A dangerous game; Review of Hardeep Singh Puri’s Perilous Interventions
An insider’s view of the Security Council’s decision-making process in relation to major global crises in 2011-2012, when India was a memberbooks Updated: Feb 18, 2017 08:00 IST
The most important task that Hardeep Puri took up after relinquishing charge as Permanent Representative of India to the United Nations in New York was to write a book giving an insider’s view of the Security Council’s decision-making process in relation to major global crisis situations during the two-year period of 2011-2012 when India was a member of the Security Council and Puri its representative there. The product in the form of this volume, Perilous Interventions, vindicates his decision. Perilous interventions, as Hardeep Puri puts it, reflect whimsical and reflexive decision-making with far-reaching consequences, without thinking through them. Most of these armed interventions have been made to achieve regime changes to serve ill-conceived short-term national and strategic interests. This book is about the origin, consequences and lessons to be derived from such interventions, which are at the root of some of the gravest problems confronting the world today. These threaten to tear asunder the post-Second World War international order.
The book presents five case studies of perilous interventions, ie Libya, Syria, Yemen, Crimea/Ukraine and Sri Lanka. To these are added chapter,s dealing with the Islamic State of Iraq and Syria (ISIS), the Arab Spring, Policy-induced Migration and the Doctrine of the Responsibility to Protect (R2P). All these relatively brief chapters are so complete in themselves, so well structured, so succinct and precise and so brilliantly analysed that they can substitute the volumes that have been written on each of these topics. Each chapter contains the background to the event leading to the present crisis, a blow-by-blow account of what happened or did not happen in the UN, in tandem with the unfolding of the situation on the ground, of misconceived external interventions and the arming of rebels, including those linked to al-Qaeda and the ISIS, and of the interplay of internal and external political factors complicating the situation and generally putting it beyond the realm of solution.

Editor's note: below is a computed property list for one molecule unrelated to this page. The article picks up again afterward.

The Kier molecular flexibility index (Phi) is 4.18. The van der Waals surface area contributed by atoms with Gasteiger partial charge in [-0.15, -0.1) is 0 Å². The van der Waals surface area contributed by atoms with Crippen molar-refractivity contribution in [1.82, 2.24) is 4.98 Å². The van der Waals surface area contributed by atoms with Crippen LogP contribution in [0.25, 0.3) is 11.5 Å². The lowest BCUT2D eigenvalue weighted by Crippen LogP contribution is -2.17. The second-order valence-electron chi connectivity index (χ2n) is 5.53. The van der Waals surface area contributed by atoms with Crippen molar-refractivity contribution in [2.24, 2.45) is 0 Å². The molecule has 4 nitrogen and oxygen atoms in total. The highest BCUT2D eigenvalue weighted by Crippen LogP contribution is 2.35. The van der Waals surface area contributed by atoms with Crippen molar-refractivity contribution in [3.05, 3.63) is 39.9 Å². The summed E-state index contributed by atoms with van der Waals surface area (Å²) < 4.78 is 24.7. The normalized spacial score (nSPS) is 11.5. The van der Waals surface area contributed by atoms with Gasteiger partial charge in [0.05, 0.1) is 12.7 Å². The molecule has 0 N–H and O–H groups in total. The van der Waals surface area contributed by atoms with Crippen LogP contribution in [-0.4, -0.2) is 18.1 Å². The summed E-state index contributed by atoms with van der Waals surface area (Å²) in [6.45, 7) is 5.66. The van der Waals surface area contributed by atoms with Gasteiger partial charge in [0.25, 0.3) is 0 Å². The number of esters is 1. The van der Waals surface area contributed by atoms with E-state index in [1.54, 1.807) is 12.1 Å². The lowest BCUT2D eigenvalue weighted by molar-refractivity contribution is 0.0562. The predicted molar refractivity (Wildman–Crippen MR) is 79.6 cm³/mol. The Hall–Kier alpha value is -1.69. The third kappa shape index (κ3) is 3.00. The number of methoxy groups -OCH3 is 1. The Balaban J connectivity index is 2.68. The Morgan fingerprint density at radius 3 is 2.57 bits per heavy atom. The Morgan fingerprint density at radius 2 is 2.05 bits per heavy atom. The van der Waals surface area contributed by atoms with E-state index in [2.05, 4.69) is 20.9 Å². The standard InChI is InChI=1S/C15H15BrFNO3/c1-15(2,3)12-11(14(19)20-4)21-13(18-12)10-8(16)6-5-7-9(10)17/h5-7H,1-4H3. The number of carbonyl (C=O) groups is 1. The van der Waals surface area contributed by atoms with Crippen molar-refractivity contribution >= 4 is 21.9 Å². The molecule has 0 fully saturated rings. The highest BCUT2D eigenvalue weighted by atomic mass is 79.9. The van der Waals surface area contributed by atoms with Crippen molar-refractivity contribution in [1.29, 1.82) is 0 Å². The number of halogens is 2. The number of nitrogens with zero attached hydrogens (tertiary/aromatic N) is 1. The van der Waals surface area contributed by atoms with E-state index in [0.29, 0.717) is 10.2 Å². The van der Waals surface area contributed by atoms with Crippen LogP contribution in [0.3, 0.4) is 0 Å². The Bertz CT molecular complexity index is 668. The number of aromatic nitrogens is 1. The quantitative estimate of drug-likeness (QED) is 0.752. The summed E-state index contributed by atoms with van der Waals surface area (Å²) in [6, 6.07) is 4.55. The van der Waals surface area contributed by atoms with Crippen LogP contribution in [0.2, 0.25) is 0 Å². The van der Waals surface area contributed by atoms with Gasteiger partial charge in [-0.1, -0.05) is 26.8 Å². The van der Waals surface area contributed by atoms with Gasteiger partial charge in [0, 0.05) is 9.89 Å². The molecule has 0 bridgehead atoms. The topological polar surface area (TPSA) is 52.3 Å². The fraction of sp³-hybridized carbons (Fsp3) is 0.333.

The author conveys his message in a forthright, frank and forceful manner. He spares none, including his own country. He strongly criticises the United Nations for its ‘inertness’ and ‘passivity’ in the case of Syria, Crimea/Ukraine and Sri Lanka. In the case of Syria, the Security Council has been unable to adopt any resolution of operational significance. In the case of Crimea, the author underlines that the Russian intervention ought to have had the prior permission of the Security Council. In the case of Sri Lanka, the UN did not take any collective action in a decisive manner to protect civilians from mass atrocities. He holds the three Western powers, UK, France, and the United States, responsible for using the Security Council as a fig leaf for armed intervention in order to carry out their design for regime change in Libya. He holds Saudi Arabia responsible for the unfolding of one of the greatest human tragedies in the world today ie in Yemen. He advances forceful arguments to demonstrate the illegitimacy of the Saudi intervention there and unequivocally blames the United States for supporting the Saudis in the attack against the Houthis. He takes objection to the reference in the Indian statement on Ukraine to legitimise Russian interest and sarcastically brings out its implication that “If the powerful have interest, ‘intervention’ and ‘take over’ are understandable”.
The author’s analysis of the Doctrine of R2P is significant in that it was during the period of his functioning as India’s representative in the Security Council that the doctrine was first put in practice with the intervention in Libya. It may be recalled here that the Western powers first wanted the acceptance of the doctrine of ‘humanitarian intervention’ as a part of the reform of the United Nations, but this was rejected by the majority of the UN member countries on grounds of being too open-ended and hence carrying the danger of opening the floodgates of interventions. What was included in perhaps the most comprehensive package on UN reforms adopted by the General Assembly in December 2005 was the Doctrine of R2P. This was, however, the thin end of the wedge.